In crises, it is even more important to communicate. Quick and relevant communications to employees, customers and other stakeholders are invaluable. When a situation is constantly changing, updated and current information is vital. Clear and direct communications can create understanding and a feeling of presence, even when channels are digital and distances may be great.
Newsletters make it possible to easily and quickly reach out with targeted messages to many people. As we are now constantly bombarded with information from various directions, it is more important than ever to consider how best to communicate and get our messages across. Below, there are six important things to consider when writing newsletters at times of crisis.
- Send relevant and current content
Be extremely careful and only send information that is relevant and current. Use the opportunity to direct different types of messages to different target groups. Most newsletter platforms have excellent functions for this. Use them!
- Communicate often rather than sporadically
In difficult situations, it is good to communicate often, even if there is not really much news to pass on. To create calm and a feeling of security, it is better to repeat your current understanding of the situation. Rumours and fears can run wild in silence. Every effort must be made to avoid this.
- Be clear and frank
Clear, direct communication can create calm and a feeling of security. Even if communications do not always contain good news, it is better to communicate what we know rather than try to disguise or play down a situation. Uncertainty and ambiguity are far worse than knowing the facts. When we receive honest updates of a situation, we can form a picture of what is happening. We can also more easily take adequate steps and make better decisions.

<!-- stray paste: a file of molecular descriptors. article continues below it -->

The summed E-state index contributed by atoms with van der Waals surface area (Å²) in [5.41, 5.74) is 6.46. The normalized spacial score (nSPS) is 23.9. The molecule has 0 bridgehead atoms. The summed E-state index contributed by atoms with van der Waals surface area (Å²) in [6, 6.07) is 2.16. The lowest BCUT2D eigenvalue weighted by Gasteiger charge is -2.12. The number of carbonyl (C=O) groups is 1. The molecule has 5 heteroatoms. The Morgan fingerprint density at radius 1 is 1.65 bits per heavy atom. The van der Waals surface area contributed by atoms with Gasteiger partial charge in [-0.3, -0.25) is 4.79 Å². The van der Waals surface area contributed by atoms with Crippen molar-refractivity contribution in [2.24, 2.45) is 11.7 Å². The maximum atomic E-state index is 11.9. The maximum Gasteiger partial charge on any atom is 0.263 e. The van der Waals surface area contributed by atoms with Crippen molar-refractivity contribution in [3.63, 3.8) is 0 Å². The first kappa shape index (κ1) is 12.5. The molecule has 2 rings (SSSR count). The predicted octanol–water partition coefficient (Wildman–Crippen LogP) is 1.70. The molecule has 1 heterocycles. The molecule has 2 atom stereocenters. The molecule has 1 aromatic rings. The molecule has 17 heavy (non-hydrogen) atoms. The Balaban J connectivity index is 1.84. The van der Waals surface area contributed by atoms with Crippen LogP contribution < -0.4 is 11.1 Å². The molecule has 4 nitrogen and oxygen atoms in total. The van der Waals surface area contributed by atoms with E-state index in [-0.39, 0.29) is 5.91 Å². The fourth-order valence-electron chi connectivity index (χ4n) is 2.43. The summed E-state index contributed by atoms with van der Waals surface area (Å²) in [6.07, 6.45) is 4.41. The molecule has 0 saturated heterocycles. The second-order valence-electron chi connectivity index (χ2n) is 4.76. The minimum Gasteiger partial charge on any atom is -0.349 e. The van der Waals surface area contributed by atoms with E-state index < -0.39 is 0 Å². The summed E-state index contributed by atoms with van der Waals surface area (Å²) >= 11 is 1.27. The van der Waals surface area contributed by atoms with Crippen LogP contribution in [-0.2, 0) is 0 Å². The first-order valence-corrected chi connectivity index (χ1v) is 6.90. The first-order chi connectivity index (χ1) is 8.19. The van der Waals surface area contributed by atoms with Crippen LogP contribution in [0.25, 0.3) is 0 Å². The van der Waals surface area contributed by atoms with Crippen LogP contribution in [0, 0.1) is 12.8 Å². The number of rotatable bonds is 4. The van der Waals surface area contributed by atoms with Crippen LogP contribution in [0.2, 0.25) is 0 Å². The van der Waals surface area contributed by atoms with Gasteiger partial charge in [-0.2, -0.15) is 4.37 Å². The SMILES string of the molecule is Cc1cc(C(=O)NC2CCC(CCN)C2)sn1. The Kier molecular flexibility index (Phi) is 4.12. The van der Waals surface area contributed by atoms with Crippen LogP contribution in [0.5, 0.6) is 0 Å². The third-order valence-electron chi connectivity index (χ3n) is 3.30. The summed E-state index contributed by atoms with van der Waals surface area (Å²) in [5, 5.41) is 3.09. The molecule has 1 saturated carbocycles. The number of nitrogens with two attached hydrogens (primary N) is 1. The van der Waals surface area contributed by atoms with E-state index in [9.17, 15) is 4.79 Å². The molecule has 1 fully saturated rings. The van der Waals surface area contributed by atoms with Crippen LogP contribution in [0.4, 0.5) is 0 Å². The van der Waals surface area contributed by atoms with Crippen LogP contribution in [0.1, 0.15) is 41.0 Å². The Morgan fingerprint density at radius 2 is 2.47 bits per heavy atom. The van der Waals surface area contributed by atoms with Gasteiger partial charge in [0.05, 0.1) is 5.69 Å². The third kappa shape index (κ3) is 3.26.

- Be accessible and create dialogues
Newsletters are a simple way of creating contact and dialogue. Make it easy to contact you or those people in your operations who can answer questions. Do not hesitate to dedicate a section of your newsletters to photos and contact details of the people who can respond to questions right now. To create interaction with newsletter recipients, you can, for example, include a questionnaire. The answers to this can be published in the next edition of the newsletter.
- Use pictures and readily understandable language
Handling complex information becomes more difficult under stress. Thus, write your messages in a way that is easy to understand. To simplify your messages and make them easier to assimilate, use pictures and bullet lists. Diagrams and various types of graph are other ways of facilitating communication.
- Quote sources
If you use research reports or other external information such as expert opinions, it is important that you quote your sources.
If you would like help, please get in touch with us at Paloma. We are here for you.
We wish you every success!
Camilla Carlgren Berg, April 2020